Comedian Tina Fey dismissed the political influence of “Saturday Night Live” in an interview on actor David Tennant’s podcast Monday.

Fey brought up the show, where she was head writer from 1999 to 2006, in the context of her now-iconic impression of former Alaska Gov. Sarah Palin, the 2008 Republican vice presidential nominee.

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“I didn’t think it was going to influence the election,” Fey told Tennant. “I don’t think that show can really sway people. I think you can shine a light. You can help them articulate something they’re already feeling about a given person.”

Fey premiered her impression of Palin after she left the show’s staff and has since revived it multiple times, most recently in 2018.

Fey also said she opposed the decision to invite Palin onto the show in 2008, although she acknowledged it gave the show a ratings windfall.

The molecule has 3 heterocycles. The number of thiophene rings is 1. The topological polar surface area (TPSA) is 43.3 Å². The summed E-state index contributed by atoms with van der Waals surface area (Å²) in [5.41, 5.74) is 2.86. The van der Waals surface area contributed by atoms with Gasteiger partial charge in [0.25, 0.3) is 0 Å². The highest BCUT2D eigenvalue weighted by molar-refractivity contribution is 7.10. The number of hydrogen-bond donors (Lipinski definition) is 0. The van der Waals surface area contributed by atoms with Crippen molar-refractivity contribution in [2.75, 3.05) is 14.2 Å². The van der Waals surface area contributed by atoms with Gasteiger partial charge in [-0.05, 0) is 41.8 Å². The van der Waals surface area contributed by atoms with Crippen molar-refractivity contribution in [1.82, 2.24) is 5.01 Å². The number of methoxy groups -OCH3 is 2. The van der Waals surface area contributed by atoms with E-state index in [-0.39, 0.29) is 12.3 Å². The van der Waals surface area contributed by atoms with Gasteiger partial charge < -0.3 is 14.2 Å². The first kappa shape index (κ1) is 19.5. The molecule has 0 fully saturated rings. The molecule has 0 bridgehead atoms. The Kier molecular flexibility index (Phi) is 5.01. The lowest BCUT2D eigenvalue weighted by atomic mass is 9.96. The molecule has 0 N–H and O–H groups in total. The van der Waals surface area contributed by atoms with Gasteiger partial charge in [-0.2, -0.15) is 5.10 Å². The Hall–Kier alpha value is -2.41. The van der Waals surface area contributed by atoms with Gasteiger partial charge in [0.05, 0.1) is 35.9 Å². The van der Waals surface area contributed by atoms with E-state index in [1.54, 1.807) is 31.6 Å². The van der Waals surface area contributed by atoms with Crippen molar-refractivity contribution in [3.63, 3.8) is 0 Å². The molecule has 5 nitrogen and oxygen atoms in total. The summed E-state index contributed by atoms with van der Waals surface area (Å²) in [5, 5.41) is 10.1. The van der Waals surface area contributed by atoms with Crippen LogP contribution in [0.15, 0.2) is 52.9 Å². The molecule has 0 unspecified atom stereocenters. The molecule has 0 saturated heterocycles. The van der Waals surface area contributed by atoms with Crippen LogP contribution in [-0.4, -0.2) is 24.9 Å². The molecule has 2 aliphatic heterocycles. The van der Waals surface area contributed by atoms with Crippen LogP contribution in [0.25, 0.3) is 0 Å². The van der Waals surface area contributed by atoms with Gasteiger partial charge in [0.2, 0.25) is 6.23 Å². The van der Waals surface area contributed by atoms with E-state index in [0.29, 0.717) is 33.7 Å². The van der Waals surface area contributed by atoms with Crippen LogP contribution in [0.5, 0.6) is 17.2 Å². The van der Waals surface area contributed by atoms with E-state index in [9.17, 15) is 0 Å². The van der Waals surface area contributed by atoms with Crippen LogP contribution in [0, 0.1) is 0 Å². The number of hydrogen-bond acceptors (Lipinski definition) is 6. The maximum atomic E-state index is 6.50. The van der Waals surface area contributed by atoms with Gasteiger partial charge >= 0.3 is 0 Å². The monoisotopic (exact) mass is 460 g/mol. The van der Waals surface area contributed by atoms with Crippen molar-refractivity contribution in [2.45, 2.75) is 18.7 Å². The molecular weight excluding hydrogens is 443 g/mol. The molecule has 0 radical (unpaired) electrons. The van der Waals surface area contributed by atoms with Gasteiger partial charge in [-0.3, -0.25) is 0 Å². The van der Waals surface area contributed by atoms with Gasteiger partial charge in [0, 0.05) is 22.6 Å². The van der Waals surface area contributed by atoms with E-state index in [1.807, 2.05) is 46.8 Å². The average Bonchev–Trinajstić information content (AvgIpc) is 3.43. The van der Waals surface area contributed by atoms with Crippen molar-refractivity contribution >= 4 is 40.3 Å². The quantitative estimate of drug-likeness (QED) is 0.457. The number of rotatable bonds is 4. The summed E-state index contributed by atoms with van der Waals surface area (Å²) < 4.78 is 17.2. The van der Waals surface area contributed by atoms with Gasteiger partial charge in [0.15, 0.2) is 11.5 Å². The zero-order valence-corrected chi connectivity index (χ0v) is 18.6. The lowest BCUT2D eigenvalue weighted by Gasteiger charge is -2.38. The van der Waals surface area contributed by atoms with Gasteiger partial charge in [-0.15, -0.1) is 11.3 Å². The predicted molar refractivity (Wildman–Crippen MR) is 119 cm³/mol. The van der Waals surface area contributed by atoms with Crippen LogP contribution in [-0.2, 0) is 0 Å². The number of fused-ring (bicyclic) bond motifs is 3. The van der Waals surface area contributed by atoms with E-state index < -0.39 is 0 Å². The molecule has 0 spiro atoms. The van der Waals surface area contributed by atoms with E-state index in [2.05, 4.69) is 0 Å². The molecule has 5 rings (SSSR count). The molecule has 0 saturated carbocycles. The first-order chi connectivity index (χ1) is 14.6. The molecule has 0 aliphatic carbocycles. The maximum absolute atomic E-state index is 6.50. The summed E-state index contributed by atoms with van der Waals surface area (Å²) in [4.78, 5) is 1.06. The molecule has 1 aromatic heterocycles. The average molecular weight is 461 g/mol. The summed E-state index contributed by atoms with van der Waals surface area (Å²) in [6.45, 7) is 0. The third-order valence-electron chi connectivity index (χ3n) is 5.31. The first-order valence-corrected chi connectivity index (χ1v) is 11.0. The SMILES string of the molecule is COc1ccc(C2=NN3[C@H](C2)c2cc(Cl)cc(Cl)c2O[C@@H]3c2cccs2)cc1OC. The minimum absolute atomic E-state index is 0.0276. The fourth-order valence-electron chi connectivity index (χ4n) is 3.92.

“I didn’t want him to have her on, and I didn’t want to be in a two-shot with her,” she said, referring to the show's creator and producer Lorne Michaels. “Because I just said, ‘Well then that’s what they’ll show when I die. When I die that’s what they’ll show on the Emmys.' And they still might, but they’ll have to splice it.”

The show’s lampooning of President TrumpDonald John TrumpImpeachment? Not so fast without missing element of criminal intent Feds say marijuana ties could prevent immigrants from getting US citizenship Trump approval drops to 2019 low after Mueller report's release: poll MORE, featuring actor Alec Baldwin as the president, has made it a frequent target of his ire. In March, Trump called on the Federal Election Commission or Federal Communications Commission to investigate its mockery of him, apparently in response to a rerun.

"It’s truly incredible that shows like Saturday Night Live, not funny/no talent, can spend all of their time knocking the same person (me), over & over, without so much of a mention of 'the other side,' " he tweeted last month. "Like an advertisement without consequences."